While it is possible and tempting for the non-professional to assess the modifications required to make a home both accessible and safe for the elderly, the use of a professional occupational therapist can be worth the additional effort and is sometimes paid for by Medicare. There are two major considerations. First, it is important to recognize that aging is a progression. Modifications to accommodate needs today might not be sufficient for needs two years in the future. Being able to project how one’s needs will change is of critical importance if one hopes to make lifelong modifications in a single project.
Second, knowledge of assistive technologies is critical. There are many devices on the market today and, importantly, a flood of new options become available each year. To make the most cost-effective modifications, one needs to be aware of the full breadth of products on the market today, but also the tools that will be available in the near future.
Financial Assistance for Home Modifications
There are 4 types of assistance for home modifications: financial loans, grants, labor, and equipment loans.
Fortunately, there are many sources of assistance for making modifications to one’s home to accommodate elderly and/or disabled persons. Prior to discussing these, it is helpful to distinguish between the types of assistance that is available.
1. Low Interest Loans – Some organizations, mainly governmental, offer low interest loans for home modifications or guarantee loans so that banks are less restrictive with their lending requirements. These are loans and, therefore, need to be paid back.
2. Home Improvement Grants – These grants are typically one-time, available for a specific home modification purpose, and do not need to be repaid.
3. Free Labor – Another form of assistance is free labor to make home improvements. This is commonly offered by non-profit organizations or charities. Materials are not covered. The building of a wheelchair ramp is a common example.
4. Equipment Loans – Some organizations make free, long term loans of home modification materials. As an example, a portable wheelchair ramp that does not need to be returned until the borrower moves from their home or no longer requires use of it.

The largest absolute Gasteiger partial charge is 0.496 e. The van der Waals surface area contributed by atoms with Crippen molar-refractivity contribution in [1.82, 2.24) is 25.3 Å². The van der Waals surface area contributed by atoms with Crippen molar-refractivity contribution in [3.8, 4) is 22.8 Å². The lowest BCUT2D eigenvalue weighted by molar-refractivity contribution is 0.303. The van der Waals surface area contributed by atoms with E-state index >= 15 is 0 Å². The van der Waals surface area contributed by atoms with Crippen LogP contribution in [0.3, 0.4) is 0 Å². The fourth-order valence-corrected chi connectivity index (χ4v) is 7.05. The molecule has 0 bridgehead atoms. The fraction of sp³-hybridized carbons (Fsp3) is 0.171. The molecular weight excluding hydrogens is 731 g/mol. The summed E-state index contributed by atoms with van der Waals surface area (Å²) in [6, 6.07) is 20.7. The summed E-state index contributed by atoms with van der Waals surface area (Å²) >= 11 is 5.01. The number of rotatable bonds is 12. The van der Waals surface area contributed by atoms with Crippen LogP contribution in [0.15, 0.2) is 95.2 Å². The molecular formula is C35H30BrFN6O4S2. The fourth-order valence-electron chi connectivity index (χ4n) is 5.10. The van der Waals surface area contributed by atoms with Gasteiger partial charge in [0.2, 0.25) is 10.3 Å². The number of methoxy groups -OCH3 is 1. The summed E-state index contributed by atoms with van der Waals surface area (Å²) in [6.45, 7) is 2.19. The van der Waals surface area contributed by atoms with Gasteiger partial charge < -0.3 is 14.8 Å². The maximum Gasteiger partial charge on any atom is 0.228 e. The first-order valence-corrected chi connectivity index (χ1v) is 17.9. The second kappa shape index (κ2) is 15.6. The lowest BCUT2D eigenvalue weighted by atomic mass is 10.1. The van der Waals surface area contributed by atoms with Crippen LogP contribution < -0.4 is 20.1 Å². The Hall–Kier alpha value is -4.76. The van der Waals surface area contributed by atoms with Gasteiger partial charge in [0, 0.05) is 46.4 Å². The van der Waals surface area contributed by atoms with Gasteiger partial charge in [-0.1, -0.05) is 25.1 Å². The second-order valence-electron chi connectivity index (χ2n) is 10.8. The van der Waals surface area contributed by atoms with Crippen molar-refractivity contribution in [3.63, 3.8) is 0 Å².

Medicare’s / Medicare Advantage Benefits for Home Modifications
Most people immediately think of Original Medicare as a potential source of financial assistance. Unfortunately, Original Medicare typically does not pay for the cost of home modifications. However, there are some exceptions to this rule. Medicare may pay for assistive technology devices that are part of the modification process provided they are required for medical reasons and prescribed by a doctor. One might also receive assistance from Medicare in determining what home modifications are medically required. Medicare Part B will pay for an occupational therapist to evaluate a home and determine what changes are required. In fact, in 2018, Medicare lifted the caps on occupational therapy. Finally, in some rare instances, Medicare will pay for bathroom modifications and walk-in tubs. Learn more about paying for walk in tubs or stair lifts specifically. However, to be clear, the vast majority of home modifications for the elderly are not paid for by Original Medicare. If assistance is provided, it will be for the hardware associated with the modification, not for the construction component.